top of page
  • Writer's pictureRobbie - ChattingTracks

"Under Pressure: Did Vanilla Ice Rip Off Queen?"


In the annals of music history, countless controversies have surrounded plagiarism, inspiration, and the blurred lines between the two. One such contentious episode occurred in the early 1990s when Vanilla Ice, the rap sensation of the moment, released his mega-hit "Ice Ice Baby." The catchy tune bore an uncanny resemblance to Queen and David Bowie's iconic track, "Under Pressure." This musical mystery sparked heated debates and copyright battles that still resonate today. In this article, we journeyed through time to unravel the truth behind the allegations: Did Vanilla Ice rip off Queen?

A Musical Duel: "Under Pressure" vs "Ice Ice Baby"

Before diving into the copyright problem, consider the two songs in question.

  • "Under Pressure" by Queen and David Bowie: Released in 1981, this timeless classic features Freddie Mercury's soulful vocals and the legendary guitar work of Brian May. Its bassline, played by John Deacon, is the song's heart, driving the rhythm and delivering an unforgettable hook.

  • "Ice Ice Baby" by Vanilla Ice: In 1990, Vanilla Ice burst onto the music scene with "Ice Ice Baby." The song catapulted him to stardom and became an instant hit. But listeners couldn't help but notice the striking resemblance between its bassline and that of "Under Pressure."

The Bassline Battle

The heart of the controversy lies in the bassline, that infectious groove that hooks listeners from the first note. When comparing the basslines of "Under Pressure" and "Ice Ice Baby," the similarities are undeniable. Both feature a distinctive series of notes, and this similarity raised eyebrows in the music world.

Vanilla Ice initially argued that his bassline differed slightly from Queen and Bowie's, but it didn't take a music expert to hear the parallels. The debate quickly escalated, drawing in legal experts, musicologists, and enthusiasts.

The Legal Confrontation

With allegations of copyright infringement looming, Vanilla Ice found himself in a precarious position. Queen and Bowie's bassline was undeniably similar, but would it hold up in court as plagiarism?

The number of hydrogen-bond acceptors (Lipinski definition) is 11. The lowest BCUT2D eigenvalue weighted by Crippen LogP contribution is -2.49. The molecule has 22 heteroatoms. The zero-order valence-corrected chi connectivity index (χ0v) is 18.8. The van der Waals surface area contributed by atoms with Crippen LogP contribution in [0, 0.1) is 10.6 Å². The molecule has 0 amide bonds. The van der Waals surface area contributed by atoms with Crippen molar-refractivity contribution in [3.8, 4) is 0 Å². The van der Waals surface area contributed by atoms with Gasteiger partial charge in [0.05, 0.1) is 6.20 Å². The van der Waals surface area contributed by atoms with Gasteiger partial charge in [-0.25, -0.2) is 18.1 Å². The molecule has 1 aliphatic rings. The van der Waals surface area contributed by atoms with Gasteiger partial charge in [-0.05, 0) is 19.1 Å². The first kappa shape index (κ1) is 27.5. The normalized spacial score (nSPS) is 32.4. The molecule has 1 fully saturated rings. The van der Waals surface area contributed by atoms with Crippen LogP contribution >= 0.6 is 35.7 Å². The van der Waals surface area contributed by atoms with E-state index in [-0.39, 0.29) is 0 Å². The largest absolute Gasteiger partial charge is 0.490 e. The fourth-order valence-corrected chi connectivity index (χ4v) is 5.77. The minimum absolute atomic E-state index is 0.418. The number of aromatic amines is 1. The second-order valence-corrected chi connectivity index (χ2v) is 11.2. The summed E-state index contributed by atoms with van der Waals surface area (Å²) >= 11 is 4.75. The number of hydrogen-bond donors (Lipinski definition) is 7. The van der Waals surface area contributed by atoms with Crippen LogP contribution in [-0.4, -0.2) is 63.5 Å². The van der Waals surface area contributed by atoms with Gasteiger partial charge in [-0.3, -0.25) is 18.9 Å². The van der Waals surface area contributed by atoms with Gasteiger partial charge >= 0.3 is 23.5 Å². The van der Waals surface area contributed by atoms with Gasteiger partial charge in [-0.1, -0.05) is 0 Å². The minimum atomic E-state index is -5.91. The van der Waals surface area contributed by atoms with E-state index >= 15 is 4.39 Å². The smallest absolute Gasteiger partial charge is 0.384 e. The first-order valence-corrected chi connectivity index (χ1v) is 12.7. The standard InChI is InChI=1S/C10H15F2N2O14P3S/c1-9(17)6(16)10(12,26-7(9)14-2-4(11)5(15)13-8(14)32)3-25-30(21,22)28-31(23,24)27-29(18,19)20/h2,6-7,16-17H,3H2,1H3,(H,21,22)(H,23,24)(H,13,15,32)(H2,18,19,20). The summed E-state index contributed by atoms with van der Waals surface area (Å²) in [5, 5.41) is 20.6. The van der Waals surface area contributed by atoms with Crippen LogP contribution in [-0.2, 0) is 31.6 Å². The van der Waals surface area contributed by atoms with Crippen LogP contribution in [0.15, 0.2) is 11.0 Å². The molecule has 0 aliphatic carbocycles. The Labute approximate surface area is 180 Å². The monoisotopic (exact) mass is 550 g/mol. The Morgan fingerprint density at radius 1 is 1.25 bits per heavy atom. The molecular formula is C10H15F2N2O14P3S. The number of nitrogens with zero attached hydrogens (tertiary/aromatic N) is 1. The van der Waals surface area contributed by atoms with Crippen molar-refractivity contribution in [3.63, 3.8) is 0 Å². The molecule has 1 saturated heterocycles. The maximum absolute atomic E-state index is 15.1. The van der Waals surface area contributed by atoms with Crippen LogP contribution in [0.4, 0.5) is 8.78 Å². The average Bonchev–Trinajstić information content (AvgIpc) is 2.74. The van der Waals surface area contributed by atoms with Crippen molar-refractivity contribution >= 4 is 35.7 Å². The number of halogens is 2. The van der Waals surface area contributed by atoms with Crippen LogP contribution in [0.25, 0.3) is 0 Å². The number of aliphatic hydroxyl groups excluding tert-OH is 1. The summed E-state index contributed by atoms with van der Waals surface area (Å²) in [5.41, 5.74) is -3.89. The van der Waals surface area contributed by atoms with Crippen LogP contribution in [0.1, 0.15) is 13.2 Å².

Ultimately, the parties involved settled the matter out of court, with Vanilla Ice agreeing to pay a substantial sum to Queen and Bowie and granting them songwriting credits on "Ice Ice Baby." The legal battle was over, but the debate continued among fans and critics.

Inspiration or Imitation?

So, did Vanilla Ice rip off Queen, or was it a case of creative inspiration? Music has a long history of artists drawing inspiration from their predecessors, often leading to new and exciting creations. In this case, it's essential to consider that Vanilla Ice did introduce his lyrics, style, and production to "Ice Ice Baby." The song became a cultural phenomenon in its own right, and many remember it more for its catchy chorus and rap verses than its bassline.


The Vanilla Ice vs. Queen and Bowie saga remains a captivating chapter in the annals of music history. While the copyright issue was settled in court, the debate over artistic influence, homage, and imitation in the music industry continues today.

Perhaps, instead of seeing this as a case of theft, we should view it as a testament to the enduring power of music. "Ice Ice Baby" and "Under Pressure" are beloved tracks that have left an indelible mark on pop culture. They remind us that music is a constantly evolving art form where inspiration can arise from the unlikeliest places.

As we groove to the tunes of these iconic songs, we can appreciate the rich tapestry of musical history, where even legal disputes can't diminish the magic of music. After all, in art, the lines between imitation and innovation have always been deliciously blurred.


bottom of page